Background: Tattoos may cause a variety of adverse reactions in the body, including immune reactions and infections. However, it is unknown whether tattoos may increase the risk of lymphatic cancers such as non-Hodgkin Lymphoma (NHL) and multiple myeloma (MM).
Methods: Participants from two population-based case-control studies were including in logistic regression models to examine the association between tattoos and risk of NHL and MM.
Results: A total of 1518 participants from the NHL study (737 cases) and 742 participants from the MM study (373 cases) were included in the analyses. No statistically significant associations were found between tattoos and risk of NHL or MM after adjusting for age, sex, ethnicity, education, BMI, and family history.
Conclusions: We did not identify any significant associations between tattoos and risk of MM, NHL, or NHL subtypes in these studies.
Impact: Though biologically plausible, tattoos were not associated with increased risk of NHL or MM in this study. Future studies with greater detail regarding tattoo exposure may provide further insights.
Aim: To provide a comprehensive understanding of gene regulatory networks in the developing human brain and a foundation for interpreting pathogenic deregulation. Materials & methods: We generated reference epigenomes and transcriptomes of dissected brain regions and primary neural progenitor cells (NPCs) derived from cortical and ganglionic eminence tissues of four normal human fetuses. Results: Integration of these data across developmental stages revealed a directional increase in active regulatory states, transcription factor activities and gene transcription with developmental stage. Consistent with differences in their biology, NPCs derived from cortical and ganglionic eminence regions contained common, region specific, and gestational week specific regulatory states. Conclusion: We provide a high-resolution regulatory network for NPCs from different brain regions as a comprehensive reference for future studies.
Purpose: Previous studies indicate that breast cancer molecular subtypes differ with respect to their dependency on autophagy, but our knowledge of the differential expression and prognostic significance of autophagy-related biomarkers in breast cancer is limited.
Methods: Immunohistochemistry (IHC) was performed on tissue microarrays from a large population of 3992 breast cancer patients divided into training and validation cohorts. Consensus staining scores were used to evaluate the expression levels of autophagy proteins LC3B, ATG4B, and GABARAP and determine the associations with clinicopathological variables and molecular biomarkers. Survival analyses were performed using the Kaplan-Meier function and Cox proportional hazards regression models.
Results: We found subtype-specific expression differences for ATG4B, with its expression lowest in basal-like breast cancer and highest in Luminal A, but there were no significant associations with patient prognosis. LC3B and GABARAP levels were highest in basal-like breast cancers, and high levels were associated with worse outcomes across all subtypes (DSS; GABARAP: HR 1.43, LC3B puncta: HR 1.43). High ATG4B levels were associated with ER, PR, and BCL2 positivity, while high LC3B and GABARAP levels were associated with ER, PR, and BCL2 negativity, as well as EGFR, HER2, HER3, CA-IX, PD-L1 positivity, and high Ki67 index (p < 0.05 for all associations). Exploratory multi-marker analysis indicated that the combination of ATG4B and GABARAP with LC3B could be useful for further stratifying patient outcomes.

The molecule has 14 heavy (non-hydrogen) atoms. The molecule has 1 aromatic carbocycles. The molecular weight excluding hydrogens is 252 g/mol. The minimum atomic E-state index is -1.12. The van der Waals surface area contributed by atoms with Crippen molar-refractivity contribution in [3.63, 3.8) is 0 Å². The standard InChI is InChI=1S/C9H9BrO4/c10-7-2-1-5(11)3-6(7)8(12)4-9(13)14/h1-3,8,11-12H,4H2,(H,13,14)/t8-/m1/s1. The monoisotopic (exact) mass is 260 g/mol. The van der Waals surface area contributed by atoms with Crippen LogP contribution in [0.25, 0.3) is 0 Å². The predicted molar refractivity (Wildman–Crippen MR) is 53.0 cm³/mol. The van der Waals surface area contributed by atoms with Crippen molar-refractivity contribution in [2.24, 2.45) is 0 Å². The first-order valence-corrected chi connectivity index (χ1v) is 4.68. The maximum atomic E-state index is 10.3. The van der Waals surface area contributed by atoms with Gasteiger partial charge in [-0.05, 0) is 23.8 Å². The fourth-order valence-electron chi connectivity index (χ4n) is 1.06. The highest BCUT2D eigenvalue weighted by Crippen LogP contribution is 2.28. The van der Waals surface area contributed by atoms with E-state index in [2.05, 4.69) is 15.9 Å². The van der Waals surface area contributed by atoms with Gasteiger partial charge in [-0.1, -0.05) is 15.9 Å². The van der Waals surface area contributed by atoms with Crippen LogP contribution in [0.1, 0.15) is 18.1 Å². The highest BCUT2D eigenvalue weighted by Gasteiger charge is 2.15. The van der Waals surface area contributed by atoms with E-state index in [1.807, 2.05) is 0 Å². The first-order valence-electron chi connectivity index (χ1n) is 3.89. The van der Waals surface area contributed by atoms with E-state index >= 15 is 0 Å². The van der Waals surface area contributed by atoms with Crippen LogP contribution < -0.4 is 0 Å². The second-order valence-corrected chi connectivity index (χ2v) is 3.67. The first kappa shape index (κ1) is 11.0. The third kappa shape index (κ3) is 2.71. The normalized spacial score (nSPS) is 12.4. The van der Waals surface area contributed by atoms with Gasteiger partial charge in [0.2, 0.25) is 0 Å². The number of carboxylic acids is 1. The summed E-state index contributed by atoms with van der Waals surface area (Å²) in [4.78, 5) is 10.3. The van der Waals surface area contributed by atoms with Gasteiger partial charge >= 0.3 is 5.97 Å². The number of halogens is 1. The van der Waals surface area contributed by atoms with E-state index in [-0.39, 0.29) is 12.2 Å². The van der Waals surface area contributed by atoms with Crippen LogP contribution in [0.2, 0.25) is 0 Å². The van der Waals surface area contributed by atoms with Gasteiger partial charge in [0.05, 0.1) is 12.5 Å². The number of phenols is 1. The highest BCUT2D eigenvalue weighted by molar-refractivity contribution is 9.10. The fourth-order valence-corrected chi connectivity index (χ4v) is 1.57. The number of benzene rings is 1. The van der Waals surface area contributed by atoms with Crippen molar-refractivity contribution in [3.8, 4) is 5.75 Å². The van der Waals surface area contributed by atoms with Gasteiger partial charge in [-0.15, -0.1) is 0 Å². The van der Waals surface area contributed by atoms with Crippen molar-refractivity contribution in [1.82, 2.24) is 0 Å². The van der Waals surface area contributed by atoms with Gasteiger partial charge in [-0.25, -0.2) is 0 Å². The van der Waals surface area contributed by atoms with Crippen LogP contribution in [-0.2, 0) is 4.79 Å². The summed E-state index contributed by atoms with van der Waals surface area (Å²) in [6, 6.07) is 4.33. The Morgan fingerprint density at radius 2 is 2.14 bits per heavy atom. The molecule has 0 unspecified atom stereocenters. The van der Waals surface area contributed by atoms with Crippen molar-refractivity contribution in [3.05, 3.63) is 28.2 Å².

Conclusions: ATG4B levels varied across breast cancer subtypes but did not show prognostic significance. High LC3B expression and high GABARAP expression were both associated with poor prognosis and with clinicopathological characteristics of aggressive disease phenotypes in all breast cancer subtypes.
Deep learning-based computer vision methods have recently made remarkable breakthroughs in the analysis and classification of cancer pathology images. However, there has been relatively little investigation of the utility of deep neural networks to synthesize medical images. In this study, we evaluated the efficacy of generative adversarial networks (GANs) to synthesize high resolution pathology images of ten histological types of cancer, including five cancer types from The Cancer Genome Atlas (TCGA) and the five major histological subtypes of ovarian carcinoma. The quality of these images was assessed using a comprehensive survey of board-certified pathologists (n = 9) and pathology trainees (n = 6). Our results show that the real and synthetic images are classified by histotype with comparable accuracies, and the synthetic images are visually indistinguishable from real images. Furthermore, we trained deep convolutional neural networks (CNNs) to diagnose the different cancer types and determined that the synthetic images perform as well as additional real images when used to supplement a small training set. These findings have important applications in proficiency testing of medical practitioners and quality assurance in clinical laboratories. Furthermore, training of computer-aided diagnostic systems can benefit from synthetic images where labeled datasets are limited (e.g., rare cancers). We have created a publicly available website where clinicians and researchers can attempt questions from the image survey at http://gan.aimlab.ca/. This article is protected by copyright. All rights reserved.